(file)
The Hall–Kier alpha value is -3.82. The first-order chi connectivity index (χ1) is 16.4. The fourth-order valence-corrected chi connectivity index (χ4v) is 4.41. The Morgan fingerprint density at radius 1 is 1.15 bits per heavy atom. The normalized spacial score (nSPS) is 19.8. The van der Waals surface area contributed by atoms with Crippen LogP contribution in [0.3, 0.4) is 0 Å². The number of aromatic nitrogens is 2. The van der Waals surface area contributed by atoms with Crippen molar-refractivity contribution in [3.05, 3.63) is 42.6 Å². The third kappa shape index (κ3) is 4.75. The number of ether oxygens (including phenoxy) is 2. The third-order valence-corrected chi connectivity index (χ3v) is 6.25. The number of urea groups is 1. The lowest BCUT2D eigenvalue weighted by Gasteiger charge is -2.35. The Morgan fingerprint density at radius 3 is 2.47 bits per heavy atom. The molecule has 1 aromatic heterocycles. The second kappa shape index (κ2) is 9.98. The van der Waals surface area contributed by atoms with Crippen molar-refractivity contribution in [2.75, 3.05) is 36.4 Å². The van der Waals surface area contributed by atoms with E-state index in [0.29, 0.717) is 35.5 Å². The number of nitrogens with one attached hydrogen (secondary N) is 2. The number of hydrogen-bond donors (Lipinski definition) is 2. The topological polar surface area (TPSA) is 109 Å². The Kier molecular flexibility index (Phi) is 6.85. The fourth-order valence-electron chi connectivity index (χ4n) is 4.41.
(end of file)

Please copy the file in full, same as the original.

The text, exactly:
The Hall–Kier alpha value is -3.82. The first-order chi connectivity index (χ1) is 16.4. The fourth-order valence-corrected chi connectivity index (χ4v) is 4.41. The Morgan fingerprint density at radius 1 is 1.15 bits per heavy atom. The normalized spacial score (nSPS) is 19.8. The van der Waals surface area contributed by atoms with Crippen LogP contribution in [0.3, 0.4) is 0 Å². The number of aromatic nitrogens is 2. The van der Waals surface area contributed by atoms with Crippen molar-refractivity contribution in [3.05, 3.63) is 42.6 Å². The third kappa shape index (κ3) is 4.75. The number of ether oxygens (including phenoxy) is 2. The third-order valence-corrected chi connectivity index (χ3v) is 6.25. The number of urea groups is 1. The lowest BCUT2D eigenvalue weighted by Gasteiger charge is -2.35. The Morgan fingerprint density at radius 3 is 2.47 bits per heavy atom. The molecule has 1 aromatic heterocycles. The second kappa shape index (κ2) is 9.98. The van der Waals surface area contributed by atoms with Crippen molar-refractivity contribution in [2.75, 3.05) is 36.4 Å². The van der Waals surface area contributed by atoms with E-state index in [0.29, 0.717) is 35.5 Å². The number of nitrogens with one attached hydrogen (secondary N) is 2. The number of hydrogen-bond donors (Lipinski definition) is 2. The topological polar surface area (TPSA) is 109 Å². The Kier molecular flexibility index (Phi) is 6.85. The fourth-order valence-electron chi connectivity index (χ4n) is 4.41.